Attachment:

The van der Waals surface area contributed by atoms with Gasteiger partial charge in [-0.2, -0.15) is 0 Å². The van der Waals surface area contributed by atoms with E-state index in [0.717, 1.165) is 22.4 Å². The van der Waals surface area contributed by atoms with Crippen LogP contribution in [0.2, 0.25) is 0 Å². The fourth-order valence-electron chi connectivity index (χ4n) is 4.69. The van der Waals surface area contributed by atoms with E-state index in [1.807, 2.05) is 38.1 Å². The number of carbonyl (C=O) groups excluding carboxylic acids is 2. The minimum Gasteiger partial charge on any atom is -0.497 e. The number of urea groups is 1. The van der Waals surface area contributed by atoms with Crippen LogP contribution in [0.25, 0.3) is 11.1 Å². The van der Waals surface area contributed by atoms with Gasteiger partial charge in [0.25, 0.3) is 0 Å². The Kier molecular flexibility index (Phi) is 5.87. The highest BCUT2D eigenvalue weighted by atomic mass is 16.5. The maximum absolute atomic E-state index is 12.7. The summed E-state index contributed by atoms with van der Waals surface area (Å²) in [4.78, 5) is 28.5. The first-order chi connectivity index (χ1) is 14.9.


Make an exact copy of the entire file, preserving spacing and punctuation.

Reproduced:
The van der Waals surface area contributed by atoms with Gasteiger partial charge in [-0.2, -0.15) is 0 Å². The van der Waals surface area contributed by atoms with E-state index in [0.717, 1.165) is 22.4 Å². The van der Waals surface area contributed by atoms with Crippen LogP contribution in [0.2, 0.25) is 0 Å². The fourth-order valence-electron chi connectivity index (χ4n) is 4.69. The van der Waals surface area contributed by atoms with E-state index in [1.807, 2.05) is 38.1 Å². The number of carbonyl (C=O) groups excluding carboxylic acids is 2. The minimum Gasteiger partial charge on any atom is -0.497 e. The number of urea groups is 1. The van der Waals surface area contributed by atoms with Crippen LogP contribution in [0.25, 0.3) is 11.1 Å². The van der Waals surface area contributed by atoms with Gasteiger partial charge in [0.25, 0.3) is 0 Å². The Kier molecular flexibility index (Phi) is 5.87. The highest BCUT2D eigenvalue weighted by atomic mass is 16.5. The maximum absolute atomic E-state index is 12.7. The summed E-state index contributed by atoms with van der Waals surface area (Å²) in [4.78, 5) is 28.5. The first-order chi connectivity index (χ1) is 14.9.